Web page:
March collision requires teamwork and out-of-the-box thinking
By Rod Evans
It was a routine Monday afternoon at the Houston Ship Channel, with tankers maneuvering in and out of the waterway and workers busily loading and off-loading massive vessels carrying everything from natural gas to kitchen sinks, until everything came to a screeching, grinding halt.
On March 9th around 12:40 in the afternoon, the tanker Carla Maersk and the Conti Peridot bulk carrier rammed into each other just off the coast of the tiny community of Morgan’s Point in Galveston Bay. Within minutes, normal operations up and down the channel stopped and first responders were dispatched to the scene. The Danish-flagged Carla Maersk, carrying about 216,000 barrels of a fuel additive called MTBE suffered a massive gash in its hull and two of the ship’s cargo tanks were ruptured. As a result, U.S. Coast Guard officials issued a shelter in place order for the small population of Morgan’s Point due to fears that highly toxic vapors from the chemical might waft over the area.
While there were no injuries reported from the collision, it nonetheless required the Ship Channel to be closed for three days as over 200 people, including Coast Guard crews and special chemical spill contractors, worked to first stabilize, then off-load the potentially deadly MTBE from the damaged ship.
The Liberian-flagged, 623-foot Conti Peridot suffered relatively minimal damage from the collision, but removing the chemical from the damaged tanks of the 600-foot Carla Maersk proved to be a very delicate operation.
“Soon after the collision, we realized there had been a small release of MTBE, so the shelter in place was issued for Morgan’s Point,” Coast Guard Petty Officer 1st Class Andrew Kendrick said. “MTBE is commonly used as a gasoline additive and it is highly volatile, but evaporates quickly. But it can catch fire easily and the other concern was that in high concentrations it is a threat to human life.”
Kendrick says as the response continued into the evening, concerns about potentially hazardous vapors being released waned and crews turned their attention to preventing the chemical from catching fire. In many ways, Kendrick says, crews were aided by the fact that the ship was carrying MTBE and not crude oil. Because MTBE evaporates quickly, rendering it non-volatile, and unlike with oil, which tends to float on the surface and can seep into the water column and harm aquatic life, MTBE is so light that it tends to sit on top of the water—where it dissipates—making it easier to remove. But the big issue of figuring out a way to remove the remaining chemical from the ship’s tanks required some creative thinking.
“We couldn’t move the ship until we got that figured out and we had to keep the channel closed while we came up with a game plan,” Kendrick said. “It was a big job with some really smart folks coming together to figure it out. Initially, we moved the cargo from the damaged tanks to the other tanks in the ship instead of trying to remove it from the ship, which would have been more dangerous. Normally you could do that with the pumps in the tanks, but because we believed water was coming in from underneath, we would have just been sucking out water.”
That’s when a creative solution was devised. It was decided that large hoses would be lowered into the tanks from the outside in order to remove the MTBE, but it wasn’t like just dropping a garden hose into the tank. Chemical spill contractors, dressed in hazardous materials outfits and with breathing apparatus strapped to their backs, were lowered into the tanks to place the hoses in the desired locations. They also sprayed a layer of a fire fighting foam material on top of the chemical to, as Kendrick describes, create a vapor barrier.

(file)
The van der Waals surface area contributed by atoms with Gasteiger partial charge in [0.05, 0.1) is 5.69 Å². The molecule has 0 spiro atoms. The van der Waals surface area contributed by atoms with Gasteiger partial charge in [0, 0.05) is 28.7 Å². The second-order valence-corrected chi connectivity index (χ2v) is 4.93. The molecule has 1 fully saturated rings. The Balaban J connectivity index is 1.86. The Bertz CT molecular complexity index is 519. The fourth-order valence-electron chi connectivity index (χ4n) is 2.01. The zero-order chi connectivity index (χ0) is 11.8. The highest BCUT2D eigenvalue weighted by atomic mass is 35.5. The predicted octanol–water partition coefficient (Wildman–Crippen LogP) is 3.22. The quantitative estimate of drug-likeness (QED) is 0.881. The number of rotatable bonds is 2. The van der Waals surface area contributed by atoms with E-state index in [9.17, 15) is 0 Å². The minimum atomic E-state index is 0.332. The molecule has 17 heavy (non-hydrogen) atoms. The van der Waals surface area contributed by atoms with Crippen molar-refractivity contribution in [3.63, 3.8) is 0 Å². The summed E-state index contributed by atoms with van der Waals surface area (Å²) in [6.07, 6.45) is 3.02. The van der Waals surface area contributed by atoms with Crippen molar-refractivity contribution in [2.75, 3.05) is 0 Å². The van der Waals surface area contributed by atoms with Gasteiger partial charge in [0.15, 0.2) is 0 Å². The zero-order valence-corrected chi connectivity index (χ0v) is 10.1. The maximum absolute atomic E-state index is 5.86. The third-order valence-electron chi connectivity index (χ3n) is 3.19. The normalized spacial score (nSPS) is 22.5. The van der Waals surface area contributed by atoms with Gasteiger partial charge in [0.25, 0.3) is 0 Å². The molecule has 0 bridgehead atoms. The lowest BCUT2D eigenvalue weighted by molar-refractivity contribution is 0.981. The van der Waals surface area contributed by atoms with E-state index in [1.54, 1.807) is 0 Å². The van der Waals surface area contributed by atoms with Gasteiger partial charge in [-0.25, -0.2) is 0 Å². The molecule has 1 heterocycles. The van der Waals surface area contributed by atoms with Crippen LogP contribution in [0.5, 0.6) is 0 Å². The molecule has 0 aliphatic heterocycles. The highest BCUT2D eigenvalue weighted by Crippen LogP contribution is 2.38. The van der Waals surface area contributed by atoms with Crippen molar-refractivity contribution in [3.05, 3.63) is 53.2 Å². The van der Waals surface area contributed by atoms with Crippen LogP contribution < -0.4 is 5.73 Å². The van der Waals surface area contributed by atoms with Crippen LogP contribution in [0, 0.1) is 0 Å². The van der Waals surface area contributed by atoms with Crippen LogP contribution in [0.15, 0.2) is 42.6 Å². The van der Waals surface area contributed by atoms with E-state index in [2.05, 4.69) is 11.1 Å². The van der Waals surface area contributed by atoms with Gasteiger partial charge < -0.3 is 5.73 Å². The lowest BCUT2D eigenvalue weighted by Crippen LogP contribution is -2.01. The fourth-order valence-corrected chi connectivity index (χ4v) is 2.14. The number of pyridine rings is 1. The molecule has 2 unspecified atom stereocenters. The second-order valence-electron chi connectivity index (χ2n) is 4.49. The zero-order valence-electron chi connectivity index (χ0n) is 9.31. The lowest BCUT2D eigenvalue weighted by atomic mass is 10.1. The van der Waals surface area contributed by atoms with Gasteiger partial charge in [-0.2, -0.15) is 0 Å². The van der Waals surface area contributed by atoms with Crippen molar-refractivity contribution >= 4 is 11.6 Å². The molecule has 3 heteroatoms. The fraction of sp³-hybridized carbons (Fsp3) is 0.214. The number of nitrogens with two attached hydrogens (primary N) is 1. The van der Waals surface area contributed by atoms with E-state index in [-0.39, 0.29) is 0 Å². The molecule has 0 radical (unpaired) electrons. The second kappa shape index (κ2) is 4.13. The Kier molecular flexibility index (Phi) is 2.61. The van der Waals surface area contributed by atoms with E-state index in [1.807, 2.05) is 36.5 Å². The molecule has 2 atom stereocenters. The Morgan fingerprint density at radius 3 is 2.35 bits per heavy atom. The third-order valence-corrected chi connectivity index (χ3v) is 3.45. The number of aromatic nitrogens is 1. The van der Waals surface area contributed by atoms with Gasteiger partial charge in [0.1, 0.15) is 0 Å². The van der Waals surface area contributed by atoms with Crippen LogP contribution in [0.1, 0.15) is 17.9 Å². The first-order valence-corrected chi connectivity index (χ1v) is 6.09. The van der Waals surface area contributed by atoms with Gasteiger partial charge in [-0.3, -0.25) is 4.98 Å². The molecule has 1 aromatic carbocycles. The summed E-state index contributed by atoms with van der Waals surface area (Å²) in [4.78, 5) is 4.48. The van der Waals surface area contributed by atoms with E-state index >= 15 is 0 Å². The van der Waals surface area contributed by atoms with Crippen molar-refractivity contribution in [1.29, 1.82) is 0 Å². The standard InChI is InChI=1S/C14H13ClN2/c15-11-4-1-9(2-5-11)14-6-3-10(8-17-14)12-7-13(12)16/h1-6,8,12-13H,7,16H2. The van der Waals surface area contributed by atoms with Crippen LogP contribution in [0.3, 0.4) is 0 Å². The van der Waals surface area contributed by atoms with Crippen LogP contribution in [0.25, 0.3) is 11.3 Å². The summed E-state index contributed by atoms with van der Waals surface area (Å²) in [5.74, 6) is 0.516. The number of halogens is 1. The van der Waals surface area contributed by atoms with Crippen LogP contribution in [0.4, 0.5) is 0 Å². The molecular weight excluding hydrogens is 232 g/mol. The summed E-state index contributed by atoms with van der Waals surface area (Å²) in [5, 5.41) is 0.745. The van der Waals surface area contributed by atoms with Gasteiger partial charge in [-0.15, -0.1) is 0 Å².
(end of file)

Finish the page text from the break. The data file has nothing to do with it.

“We’re fortunate in Houston in that we have some of the best chemical responders in the world in this area,” Kendrick said. “Once we got everything out of the tanks, we were able to move the ship to Barbours Cut, where it stayed for a while before we moved it to a place in the channel where we could off load everything from the ship.”
The Ship Channel would re-open on the morning of March 12, three days after the collision, which meant that the 28 ships waiting to enter the channel and the 21 waiting to leave were finally able to proceed on their scheduled journeys. Kendrick said the Conti Peridot, which was carrying steel at the time of the accident, was moved to the Port of Houston Authority’s Turning Basin Terminal the day after the collision, but the work to stabilize the Carla Maersk required that the channel remained closed from light 86 to the Fred Hartman Bridge.
“There wasn’t much traffic in the channel, fortunately, due to fog and poor visibility that day, so the pilots had stopped bringing in more ships,” Kendrick said.
Meanwhile at Morgan’s Point, officials continued air monitoring in the hours and then days after the collision, but the shelter in place order had been rescinded once it was determined that the small amount of MTBE that had been released did not become airborne and potentially harm residents. Kendrick said the damage to the Carla Maersk was too severe to be repaired locally, so it has been removed by the ship’s owners to another destination where its fate will be determined.
“It has a gigantic breach on the side. There was a lot of weight moving around when it impacted the other ship, and I don’t know what the future holds for that ship and whether it can be repaired or not,” Kendrick.
According to Coast Guard Petty Officer 3rd Class Manda Emery, the official incident report, which should contain an estimate of the total cost of the clean-up and recovery efforts, could take months to complete, but the owner of the ship that actually spills cargo during a collision is on the hook for the cost of the response, so the owners of the Carla Maersk will be getting the bill.